A deafening silence
"Community and Conscience: The Jews in Apartheid South Africa" by Gideon Shimoni, published by Brandeis University Press/University Press of New England and David Philip, $32.79.
"Community and Conscience: The Jews in Apartheid South Africa" by Gideon Shimoni, published by Brandeis University Press/University Press of New England and David Philip, $32.79
Most of South Africa's Jews originated from Lithuania and stepped from oppression there into a society in which their "white" skin color instantly and automatically made them oppressors. They became part of the white minority that ruled over the black majority.
How the Litvaks - and the Jewish immigrants from Britain who preceded them, and the refugees from Nazi Germany who came later - dealt with this dramatic shift in their lives is the subject of Prof. Gideon Shimoni's book. It is an extension of his earlier work, published 23 years ago, on the Jewish community up to 1967. South African-born, he heads the Hebrew University's Institute of Contemporary Jewry. He now takes the story through the darkest period of apartheid rule, through its collapse and into the present.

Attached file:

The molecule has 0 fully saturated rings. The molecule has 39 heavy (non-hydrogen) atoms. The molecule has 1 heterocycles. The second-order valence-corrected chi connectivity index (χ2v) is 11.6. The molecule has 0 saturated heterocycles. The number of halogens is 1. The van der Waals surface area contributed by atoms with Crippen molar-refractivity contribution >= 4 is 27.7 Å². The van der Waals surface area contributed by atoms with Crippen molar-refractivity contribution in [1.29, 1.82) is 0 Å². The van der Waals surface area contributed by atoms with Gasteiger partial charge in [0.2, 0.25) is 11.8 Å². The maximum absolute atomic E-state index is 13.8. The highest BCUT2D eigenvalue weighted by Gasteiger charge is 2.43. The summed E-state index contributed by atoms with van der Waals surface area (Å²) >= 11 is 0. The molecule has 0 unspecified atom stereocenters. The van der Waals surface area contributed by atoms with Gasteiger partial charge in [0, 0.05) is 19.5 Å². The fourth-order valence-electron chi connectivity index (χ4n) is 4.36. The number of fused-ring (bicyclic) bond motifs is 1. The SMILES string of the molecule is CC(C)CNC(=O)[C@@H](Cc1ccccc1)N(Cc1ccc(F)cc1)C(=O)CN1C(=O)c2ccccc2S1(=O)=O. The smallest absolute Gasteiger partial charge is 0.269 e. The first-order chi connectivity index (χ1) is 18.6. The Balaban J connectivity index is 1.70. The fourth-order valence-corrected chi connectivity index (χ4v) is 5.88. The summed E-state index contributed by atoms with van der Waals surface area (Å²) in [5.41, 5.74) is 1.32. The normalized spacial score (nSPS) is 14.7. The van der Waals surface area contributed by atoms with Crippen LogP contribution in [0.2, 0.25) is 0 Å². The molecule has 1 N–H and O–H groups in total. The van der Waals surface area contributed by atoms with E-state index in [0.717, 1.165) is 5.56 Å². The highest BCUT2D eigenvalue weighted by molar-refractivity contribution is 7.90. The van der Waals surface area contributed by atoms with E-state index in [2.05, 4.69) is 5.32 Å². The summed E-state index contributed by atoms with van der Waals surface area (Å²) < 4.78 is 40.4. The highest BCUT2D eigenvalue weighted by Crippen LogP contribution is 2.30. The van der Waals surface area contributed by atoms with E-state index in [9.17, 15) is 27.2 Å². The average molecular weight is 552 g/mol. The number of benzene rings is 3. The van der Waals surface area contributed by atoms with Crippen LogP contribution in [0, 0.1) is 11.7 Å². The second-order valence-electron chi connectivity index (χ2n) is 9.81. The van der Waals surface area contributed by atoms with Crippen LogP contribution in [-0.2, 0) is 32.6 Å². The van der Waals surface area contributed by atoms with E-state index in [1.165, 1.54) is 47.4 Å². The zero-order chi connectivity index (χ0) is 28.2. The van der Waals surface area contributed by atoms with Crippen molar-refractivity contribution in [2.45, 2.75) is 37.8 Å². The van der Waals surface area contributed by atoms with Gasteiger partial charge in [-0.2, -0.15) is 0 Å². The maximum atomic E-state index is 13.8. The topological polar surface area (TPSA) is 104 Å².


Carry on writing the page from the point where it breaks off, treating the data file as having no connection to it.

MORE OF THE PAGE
The Lithuanians came in their thousands late in the 19th century and into the 20th century. (Why to that far-off place in the African sun? Dr. Riva Krut, in an unpublished Ph.D. thesis, says that an enterprising owner of passenger ships used a network of travel agents in Eastern Europe to sell immigration to South Africa so as to fill his vessels.) They brought their misnagdi religious tradition (that is, opposition to Hasidism), already weakened by secularization in the Old Country and now, in the transfer to the new country, further diminished by the imperative of earning a living. Combined with existing Anglo-Jewry practices it led, for much of the community, to what has been called "nonobservant Orthodox."
The Litvaks also imported their imbued sense of Zionism. Over the years it meant that South African Jews led the world in per capita donations to Israel. In 1950, when the community numbered 110,000, no less than 50,000 of them over the age of 18 bought "shekel" memberships in the World Zionist Organization.